Rikus Grobler | Oct 18, 2017 | 0
Confusion surrounds NamPower and ZESA power agreement
Confusion surrounds the extension of the controversial power purchase agreement between NamPower and Zimbabwean power utility, ZESA.
NamPower MD, Paulinus Shilamba announced this week that a 2007 power purchase agreement signed between the two power utilities which was coming to an end in October this year, has been extended by another year to the end of 2014.
Shilamba’s announcement come days after the Zimbabwean Energy minister, Elton Mangoma was quoted in a Zimbabwean weekly, the Independent saying the agreement, which was initially scheduled to end last year, will be terminated in October this year and will reduce that country’s power deficit understood to be around 800MW. Mangoma was quoted as saying: “The power purchase agreement is for 150MW so you can see it’s a lot of power which when that contract terminates we will be able to have another 100 to 150MW supplied to the country.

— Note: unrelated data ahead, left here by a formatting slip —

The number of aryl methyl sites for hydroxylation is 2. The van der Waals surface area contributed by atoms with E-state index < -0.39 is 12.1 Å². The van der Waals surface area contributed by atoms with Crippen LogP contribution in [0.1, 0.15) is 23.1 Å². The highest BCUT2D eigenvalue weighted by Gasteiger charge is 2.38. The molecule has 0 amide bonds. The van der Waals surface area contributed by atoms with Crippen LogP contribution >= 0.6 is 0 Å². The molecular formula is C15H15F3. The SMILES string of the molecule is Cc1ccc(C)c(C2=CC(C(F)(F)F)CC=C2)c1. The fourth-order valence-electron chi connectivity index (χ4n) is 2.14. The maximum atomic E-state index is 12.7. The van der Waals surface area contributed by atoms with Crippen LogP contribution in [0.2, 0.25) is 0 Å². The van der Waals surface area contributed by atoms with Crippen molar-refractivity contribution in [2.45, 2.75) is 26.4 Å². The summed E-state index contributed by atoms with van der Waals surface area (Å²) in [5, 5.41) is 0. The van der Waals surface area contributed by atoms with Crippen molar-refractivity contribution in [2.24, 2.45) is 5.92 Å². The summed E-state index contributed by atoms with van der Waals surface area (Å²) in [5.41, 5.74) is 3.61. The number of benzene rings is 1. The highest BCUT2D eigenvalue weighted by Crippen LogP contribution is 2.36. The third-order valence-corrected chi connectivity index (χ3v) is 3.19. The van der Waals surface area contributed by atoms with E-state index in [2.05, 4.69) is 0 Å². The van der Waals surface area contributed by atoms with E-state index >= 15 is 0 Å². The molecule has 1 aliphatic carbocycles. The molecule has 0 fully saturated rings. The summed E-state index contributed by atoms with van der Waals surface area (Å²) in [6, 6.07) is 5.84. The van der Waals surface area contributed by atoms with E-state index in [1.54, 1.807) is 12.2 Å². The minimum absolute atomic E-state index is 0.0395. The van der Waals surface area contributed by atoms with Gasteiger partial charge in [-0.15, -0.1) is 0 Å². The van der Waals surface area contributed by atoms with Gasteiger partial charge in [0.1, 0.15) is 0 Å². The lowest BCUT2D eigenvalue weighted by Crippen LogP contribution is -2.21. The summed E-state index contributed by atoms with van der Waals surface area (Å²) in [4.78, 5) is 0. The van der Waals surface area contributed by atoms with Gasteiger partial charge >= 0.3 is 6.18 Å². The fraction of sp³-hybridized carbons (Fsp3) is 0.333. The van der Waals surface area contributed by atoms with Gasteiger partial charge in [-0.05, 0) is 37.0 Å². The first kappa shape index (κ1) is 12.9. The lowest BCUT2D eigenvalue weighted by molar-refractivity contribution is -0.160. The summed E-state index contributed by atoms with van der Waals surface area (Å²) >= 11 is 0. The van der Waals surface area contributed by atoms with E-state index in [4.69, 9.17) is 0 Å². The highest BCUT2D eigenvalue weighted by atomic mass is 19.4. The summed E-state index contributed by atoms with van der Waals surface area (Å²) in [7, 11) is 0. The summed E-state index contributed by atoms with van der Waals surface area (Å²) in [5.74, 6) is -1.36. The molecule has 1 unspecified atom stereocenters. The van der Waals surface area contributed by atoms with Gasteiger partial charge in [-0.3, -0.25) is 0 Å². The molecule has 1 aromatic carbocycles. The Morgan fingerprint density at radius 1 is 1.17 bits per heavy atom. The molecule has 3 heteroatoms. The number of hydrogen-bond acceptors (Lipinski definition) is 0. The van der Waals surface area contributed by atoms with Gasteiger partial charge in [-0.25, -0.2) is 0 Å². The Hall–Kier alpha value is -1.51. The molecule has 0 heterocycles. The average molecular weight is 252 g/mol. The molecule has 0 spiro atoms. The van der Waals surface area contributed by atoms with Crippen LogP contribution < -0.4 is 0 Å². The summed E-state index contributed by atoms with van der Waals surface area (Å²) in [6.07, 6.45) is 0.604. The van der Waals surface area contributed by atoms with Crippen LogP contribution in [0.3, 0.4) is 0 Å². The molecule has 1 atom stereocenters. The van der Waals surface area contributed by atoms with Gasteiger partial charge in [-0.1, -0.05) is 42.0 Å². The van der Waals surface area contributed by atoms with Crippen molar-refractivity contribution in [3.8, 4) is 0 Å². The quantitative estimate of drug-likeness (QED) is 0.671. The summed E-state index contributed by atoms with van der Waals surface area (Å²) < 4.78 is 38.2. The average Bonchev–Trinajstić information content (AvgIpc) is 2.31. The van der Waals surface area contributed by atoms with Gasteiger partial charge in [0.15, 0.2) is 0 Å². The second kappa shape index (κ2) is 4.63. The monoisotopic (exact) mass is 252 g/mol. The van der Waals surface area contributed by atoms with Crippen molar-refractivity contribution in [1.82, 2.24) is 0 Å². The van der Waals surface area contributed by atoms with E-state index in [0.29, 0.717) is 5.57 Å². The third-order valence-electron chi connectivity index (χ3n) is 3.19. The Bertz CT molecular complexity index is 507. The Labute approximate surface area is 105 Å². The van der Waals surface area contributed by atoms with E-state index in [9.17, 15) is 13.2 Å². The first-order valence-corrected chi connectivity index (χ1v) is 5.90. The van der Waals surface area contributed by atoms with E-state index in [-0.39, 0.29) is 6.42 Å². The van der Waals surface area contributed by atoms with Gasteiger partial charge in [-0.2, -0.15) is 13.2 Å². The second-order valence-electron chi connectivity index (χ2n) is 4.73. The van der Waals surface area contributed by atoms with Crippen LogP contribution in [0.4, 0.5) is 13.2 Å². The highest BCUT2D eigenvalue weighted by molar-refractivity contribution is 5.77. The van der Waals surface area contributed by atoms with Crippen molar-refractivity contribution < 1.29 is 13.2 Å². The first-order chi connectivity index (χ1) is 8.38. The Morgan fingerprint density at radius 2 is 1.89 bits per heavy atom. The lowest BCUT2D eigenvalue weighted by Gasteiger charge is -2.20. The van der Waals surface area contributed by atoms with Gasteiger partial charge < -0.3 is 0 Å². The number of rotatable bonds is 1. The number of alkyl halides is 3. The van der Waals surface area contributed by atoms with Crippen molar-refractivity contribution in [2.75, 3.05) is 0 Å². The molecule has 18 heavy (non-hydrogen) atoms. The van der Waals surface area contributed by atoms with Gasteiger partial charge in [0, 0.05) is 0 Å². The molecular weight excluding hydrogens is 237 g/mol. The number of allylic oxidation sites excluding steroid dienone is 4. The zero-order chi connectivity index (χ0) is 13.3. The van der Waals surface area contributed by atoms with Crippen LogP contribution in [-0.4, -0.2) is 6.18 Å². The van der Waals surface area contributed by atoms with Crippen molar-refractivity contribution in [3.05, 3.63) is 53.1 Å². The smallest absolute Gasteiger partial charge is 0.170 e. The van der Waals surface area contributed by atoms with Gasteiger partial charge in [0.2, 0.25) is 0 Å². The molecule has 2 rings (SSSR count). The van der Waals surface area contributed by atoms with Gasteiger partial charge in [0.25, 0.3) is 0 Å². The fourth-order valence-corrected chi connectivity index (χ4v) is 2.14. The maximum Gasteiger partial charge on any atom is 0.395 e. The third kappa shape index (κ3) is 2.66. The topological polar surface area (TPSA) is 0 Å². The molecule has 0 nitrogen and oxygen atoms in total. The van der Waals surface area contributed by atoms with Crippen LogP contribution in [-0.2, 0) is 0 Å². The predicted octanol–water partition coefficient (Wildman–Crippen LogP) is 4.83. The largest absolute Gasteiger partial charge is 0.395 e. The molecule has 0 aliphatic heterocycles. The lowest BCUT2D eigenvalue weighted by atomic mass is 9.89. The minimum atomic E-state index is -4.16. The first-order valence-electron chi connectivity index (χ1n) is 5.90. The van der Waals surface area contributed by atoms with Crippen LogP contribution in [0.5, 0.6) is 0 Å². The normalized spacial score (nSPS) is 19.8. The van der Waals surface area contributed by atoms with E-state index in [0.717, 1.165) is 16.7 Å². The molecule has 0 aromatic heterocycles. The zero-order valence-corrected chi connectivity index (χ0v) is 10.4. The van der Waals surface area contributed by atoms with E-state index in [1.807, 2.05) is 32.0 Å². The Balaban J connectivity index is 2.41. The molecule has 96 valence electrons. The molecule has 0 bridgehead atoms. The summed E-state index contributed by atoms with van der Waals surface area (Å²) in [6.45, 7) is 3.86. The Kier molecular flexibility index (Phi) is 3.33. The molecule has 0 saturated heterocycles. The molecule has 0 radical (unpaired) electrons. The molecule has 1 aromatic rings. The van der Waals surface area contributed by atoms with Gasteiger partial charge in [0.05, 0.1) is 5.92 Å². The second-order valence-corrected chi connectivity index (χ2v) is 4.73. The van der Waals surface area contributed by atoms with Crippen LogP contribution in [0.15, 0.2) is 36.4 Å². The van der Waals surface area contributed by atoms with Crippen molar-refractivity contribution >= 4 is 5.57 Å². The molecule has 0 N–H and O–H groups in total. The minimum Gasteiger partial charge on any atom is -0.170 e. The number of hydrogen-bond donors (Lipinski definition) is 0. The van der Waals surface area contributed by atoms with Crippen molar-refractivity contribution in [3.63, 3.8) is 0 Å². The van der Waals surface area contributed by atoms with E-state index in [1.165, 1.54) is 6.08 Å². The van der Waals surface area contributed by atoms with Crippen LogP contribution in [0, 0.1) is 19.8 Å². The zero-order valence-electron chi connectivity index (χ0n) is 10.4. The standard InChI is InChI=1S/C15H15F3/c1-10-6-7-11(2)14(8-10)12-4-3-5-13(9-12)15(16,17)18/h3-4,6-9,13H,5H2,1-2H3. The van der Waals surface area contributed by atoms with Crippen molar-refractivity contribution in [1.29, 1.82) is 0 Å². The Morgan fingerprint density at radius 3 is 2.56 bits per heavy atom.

“What they (NamPower) have done is to ask us to sign a power purchase agreement which is a lot more than the amount that they have given us. For instance, we have got a contract that says we should be able to export power which sometimes is in the region of US$4 to US$5 million a month to them.
“As you can see if we were just repaying with electricity we could have just taken ten months or one year and finished it, but they instead actually pay us for that electricity or a portion of it until the end of the power purchase agreement which is in October.” Briefing journalists on the electricity supply situation in the country on Tuesday , the NamPower MD declined to give details of the new deal citing confidentiality agreements between the two parties.
In 2007 NamPower entered into a power purchase agreement with Zimbabwean power utility in which NamPower injected US$40 million into the rehabilitation of the Hwange thermal power station in return for 150 megawatts of power for five years. An outcry in both countries over the rationality of the agreement had threatened the agreement and any future renewals. In fact in 2010, the then Zimbabwean Energy Minister, Elias Mudzuri said that Zimbabwe should stop exporting electricity to Namibia until the Hwange Power Station was producing enough electricity.